Woodwind Players Who Don’t Clean Their Instrument Risk Growing Colonies of Infective Fungi

Brass players aren’t off the hook, either

Phillips Communication

String instrument players, drummers and pianists are spared the more visceral aspects of playing a wind instrument: the puddles of spit next to each trumpeter’s chair; the swabbing out of every dank crevice in a bassoon or flute; the saturated clarinet mouthpiece. But woodwinds, perhaps, have it the worst, according to research presented at a recent asthma, allergy and immunology conference. If they don’t clean out their instruments on a regular basis, black mold can build up inside and cause a condition called “Saxophone Lung.”

At the conference, researchers described a case of a clarinetist who neglected to clean his instrument for some 30 years and suffered the consequences. Huffington Post provides more details on the story:

The case study detailed a man who was coughing and wheezing when he sought medical treatment at the Emory University Adult Asthma, Allergy and Immunology Clinic. He was initially diagnosed with allergic bronchopulmonary aspergillosis (ABPA). Researchers conducted chest imaging and tested for fungus, and found evidence of infection with different fungi. They also found that his saxophone reed was positive for the fungus Exophiala.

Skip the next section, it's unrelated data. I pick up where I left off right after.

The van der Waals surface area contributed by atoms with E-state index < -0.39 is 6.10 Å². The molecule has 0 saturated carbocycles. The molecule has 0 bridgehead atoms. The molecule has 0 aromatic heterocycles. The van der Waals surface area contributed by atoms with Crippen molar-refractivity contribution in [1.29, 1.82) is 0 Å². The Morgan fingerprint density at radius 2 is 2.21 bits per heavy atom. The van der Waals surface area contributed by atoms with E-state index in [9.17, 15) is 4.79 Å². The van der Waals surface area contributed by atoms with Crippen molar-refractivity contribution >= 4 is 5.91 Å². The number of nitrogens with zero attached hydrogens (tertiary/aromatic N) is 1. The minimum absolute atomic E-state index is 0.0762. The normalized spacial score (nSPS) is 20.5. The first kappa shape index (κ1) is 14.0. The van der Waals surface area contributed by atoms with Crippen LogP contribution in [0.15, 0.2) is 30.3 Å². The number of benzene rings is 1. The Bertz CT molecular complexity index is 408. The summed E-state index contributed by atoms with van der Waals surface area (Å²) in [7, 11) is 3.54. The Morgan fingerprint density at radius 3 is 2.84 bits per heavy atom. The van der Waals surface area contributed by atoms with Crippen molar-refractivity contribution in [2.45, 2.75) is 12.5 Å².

The man was given oral steroids, but his condition did not get better until he sterilized his instrument.

The man was misdiagnosed with ABPA for the first year of his illness likely because Saxophone Lung is a pretty rare condition, even among musicians, MedPage Today points out. But that doesn’t mean woodwinds have a free pass to start colonizing a mini-plot of black mold in their instrument, or that brass players shouldn’t assume they’re off the hook, either. One trombone player’s 15-year cough went away only after completely disinfecting his instrument. As the New York Times writes, a colorful array of bacteria, mold and yeasts flourish on mouthpieces of all wind instrument varieties that “ can raise the risk of infections if not routinely cleaned.”

More from Smithsonian.com:

Benny Goodman’s Clarinet
Jazz Man

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